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MAR-APR 2019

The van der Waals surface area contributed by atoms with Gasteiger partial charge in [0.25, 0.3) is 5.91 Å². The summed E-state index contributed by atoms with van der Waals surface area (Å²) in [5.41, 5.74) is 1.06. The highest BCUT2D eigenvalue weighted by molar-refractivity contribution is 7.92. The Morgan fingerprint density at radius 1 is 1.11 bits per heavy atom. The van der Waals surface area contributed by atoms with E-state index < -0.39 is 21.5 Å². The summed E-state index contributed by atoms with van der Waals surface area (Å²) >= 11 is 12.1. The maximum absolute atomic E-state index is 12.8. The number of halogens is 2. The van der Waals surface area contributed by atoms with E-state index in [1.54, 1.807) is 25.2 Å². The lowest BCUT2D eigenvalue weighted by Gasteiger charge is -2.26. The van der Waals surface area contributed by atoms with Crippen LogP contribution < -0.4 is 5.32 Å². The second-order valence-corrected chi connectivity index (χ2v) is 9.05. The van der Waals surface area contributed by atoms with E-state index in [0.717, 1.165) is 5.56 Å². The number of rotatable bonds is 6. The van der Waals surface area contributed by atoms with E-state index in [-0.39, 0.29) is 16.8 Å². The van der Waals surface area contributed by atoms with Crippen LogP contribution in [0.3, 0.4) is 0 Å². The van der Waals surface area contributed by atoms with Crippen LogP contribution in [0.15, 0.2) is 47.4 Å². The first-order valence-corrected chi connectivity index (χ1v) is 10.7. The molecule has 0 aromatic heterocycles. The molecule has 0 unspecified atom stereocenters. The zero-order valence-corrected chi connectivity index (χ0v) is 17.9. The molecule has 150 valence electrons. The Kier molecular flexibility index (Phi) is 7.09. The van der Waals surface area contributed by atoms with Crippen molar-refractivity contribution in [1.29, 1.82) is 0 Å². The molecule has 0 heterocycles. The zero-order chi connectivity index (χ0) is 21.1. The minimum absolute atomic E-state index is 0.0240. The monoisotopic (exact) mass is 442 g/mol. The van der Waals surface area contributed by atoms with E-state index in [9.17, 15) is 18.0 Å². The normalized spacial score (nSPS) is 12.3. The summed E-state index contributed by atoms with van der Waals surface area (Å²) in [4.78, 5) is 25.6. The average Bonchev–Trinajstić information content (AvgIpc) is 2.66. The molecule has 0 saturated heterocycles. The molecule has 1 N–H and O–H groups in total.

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12 INTECH MARCH/APRIL 2019 WWW.ISA.ORG COVER STORY the opposite end of the spectrum is that if all of these devices are intercon- nected to your own control networks, then you really need to take a look at bringing the data in via a protected enclave, i.e., a section of an internal network that is subdivided from the rest of the network, much like we do with roaming Wi-Fi-enabled operator- interface solutions, for example. 5G wireless A digital transformation requires in- creased connectivity and data trans- ference, and 5G wireless can satisfy this demand. Process automation systems today primarily rely on hard - wired networks for communications, particularly Ethernet, but to achieve the goals of new digital initiatives, like Industry 4.0 and IIoT, there are in creas- ing bandwidth requirements. In addi- tion to plant automation, 5G wireless capabilities are suited for linking pro - cess sensors and instruments to busi- ness enterprise systems. Previous generations of mobile net- works predominantly addressed con- sumers for voice and SMS in 2G, Web browsing in 3G, and higher-speed data and video streaming in 4G. The tran - sition from 4G to 5G will better serve consumers and industries alike. New 5G wireless technologies provide the network characteristics manufactur - ing requires, including high band- width, connection density, low latency, and high reliability to support critical applications. Mobile 5G technology will allow higher flexibility, lower cost, and shorter lead times for factory floor production reconfiguration, layout changes, and alterations. It is not necessary to wait for com- mercial wireless carriers to implement 5G before manufacturers can take ad- vantage of these benefits. Production plants are already implementing 5G for in-house communications. A number of 5G industrial applica- tions were demonstrated at the 2018 Hannover Fair, including an extremely impressive concept of deterministic, high-speed coordinated motion over 5G wireless communications. The 2019 Hannover Fair will have multiple pavil - ions showcasing 5G in manufacturing applications and educational sessions on the topic. How do you characterize new cybersecurity challenges created by 5G, and do you have any advice for users? Kling: When it comes to industrial operations, 5G feeds the IoT beast. In part, the definition of IoT is a connected device. With the increased bandwidth and security of coming 5G networks, there is a promise of many new vertical solutions. As a result, availability (resist jamming), integrity (protect from sig- nal corruption and man-in-the-middle replays), and confidentiality all bear a heightened importance. 5G will be in places not really thought of previously. Yes, the SCADA [supervisory control and data acquisition] pipeline ex- amples already exist, but imagine 5G- enabled drones running continuous thermal imaging of a plant. They could quickly isolate problems that would have been difficult to locate previously. Uniquely, everybody has access to this transport layer. In 3G/4G tech- nologies, jamming or "smart" jamming was always a concern. 5G has attacked this problem, making the wireless stan- dard more resilient to jamming. The bottom line is that when it comes to 5G—similarly to the IoT ramp up—5G will enable many new solutions. Like IoT, its use must be tempered with an appropriate understanding of the risks involved. Our challenge will be to use it securely and appropriately. Edwards: I pretty much agree with what Andy has said. I hadn't thought of a lot of those things, but from a security perspective, I view 5G as just another transport layer. If the 5G vendors "get it right" with security and bake it into the implementations from the begin- ning, then it will be less of an issue for the end user. Cloud computing Cloud computing using third-party off- site providers is growing in popularity as a technology beneficial for indus- trial automation. The origin of the term "cloud computing" is unclear. In some sense, it is descriptive of something off in the distance over the Internet. We are just not sure where or what is storing in- formation and performing computing. Some claim the term was used in inter- nal documents at Compaq Computer in 1996. Others suggest the term was first commercially used in 2006 when Google and Amazon began using "cloud com- puting" to describe the new approach to access software, computer power, and files over the Web instead of from local servers or a desktop computer. Whatever the history, cloud comput- ing, or "cloud" for short, is now a com- mon term. Pictures of local computers networked to the image of a cloud in presentations and literature have be - come popularized. The National Insti- tute of Standards and Technology (NIST) defines cloud computing as "a model for enabling convenient, on-demand network access to a shared pool of con - figurable computing resources (e.g., networks, servers, storage, applica - tions, and services) that can be rapidly provisioned and released with minimal management effort or service provider interaction." NIST also defines essential characteristics of cloud computing: On-demand self-service A user can unilaterally provision com- puting capabilities, such as server time and network storage, as needed au to - matically without requiring human interaction with each service provider. Broad network access Capabilities are available over the net- work and accessed through standard mechanisms (i.e., Web services) that promote use by various platforms (e.g., mobile phones, tablets, laptops, and workstations). Resource pooling The cloud provider's computing re- sources are pooled to serve multiple consumers using a multitenant model, with different physical and virtual re - sources dynamically assigned and reas- signed according to user demand. There is a sense of location independence in that the customer generally has no con - trol over or knowledge of the exact loca-